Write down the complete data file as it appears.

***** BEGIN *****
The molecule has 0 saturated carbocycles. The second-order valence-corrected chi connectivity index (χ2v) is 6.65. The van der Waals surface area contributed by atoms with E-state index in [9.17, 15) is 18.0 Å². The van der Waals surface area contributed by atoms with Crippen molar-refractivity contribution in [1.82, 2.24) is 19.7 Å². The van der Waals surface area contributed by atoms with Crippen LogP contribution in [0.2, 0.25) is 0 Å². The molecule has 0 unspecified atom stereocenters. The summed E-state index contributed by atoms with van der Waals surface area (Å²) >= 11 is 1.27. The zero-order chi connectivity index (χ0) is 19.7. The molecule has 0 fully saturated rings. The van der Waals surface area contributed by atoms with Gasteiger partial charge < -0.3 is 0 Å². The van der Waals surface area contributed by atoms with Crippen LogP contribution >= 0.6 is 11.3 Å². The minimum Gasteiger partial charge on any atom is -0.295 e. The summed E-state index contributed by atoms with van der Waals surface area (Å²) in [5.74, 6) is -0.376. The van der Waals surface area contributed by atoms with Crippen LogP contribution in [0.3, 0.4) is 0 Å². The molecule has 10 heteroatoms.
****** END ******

The molecule has 0 saturated carbocycles. The second-order valence-corrected chi connectivity index (χ2v) is 6.65. The van der Waals surface area contributed by atoms with E-state index in [9.17, 15) is 18.0 Å². The van der Waals surface area contributed by atoms with Crippen molar-refractivity contribution in [1.82, 2.24) is 19.7 Å². The van der Waals surface area contributed by atoms with Crippen LogP contribution in [0.2, 0.25) is 0 Å². The molecule has 0 unspecified atom stereocenters. The summed E-state index contributed by atoms with van der Waals surface area (Å²) >= 11 is 1.27. The zero-order chi connectivity index (χ0) is 19.7. The molecule has 0 fully saturated rings. The van der Waals surface area contributed by atoms with Gasteiger partial charge < -0.3 is 0 Å². The van der Waals surface area contributed by atoms with Crippen LogP contribution >= 0.6 is 11.3 Å². The minimum Gasteiger partial charge on any atom is -0.295 e. The summed E-state index contributed by atoms with van der Waals surface area (Å²) in [5.74, 6) is -0.376. The van der Waals surface area contributed by atoms with Crippen LogP contribution in [0.3, 0.4) is 0 Å². The molecule has 10 heteroatoms.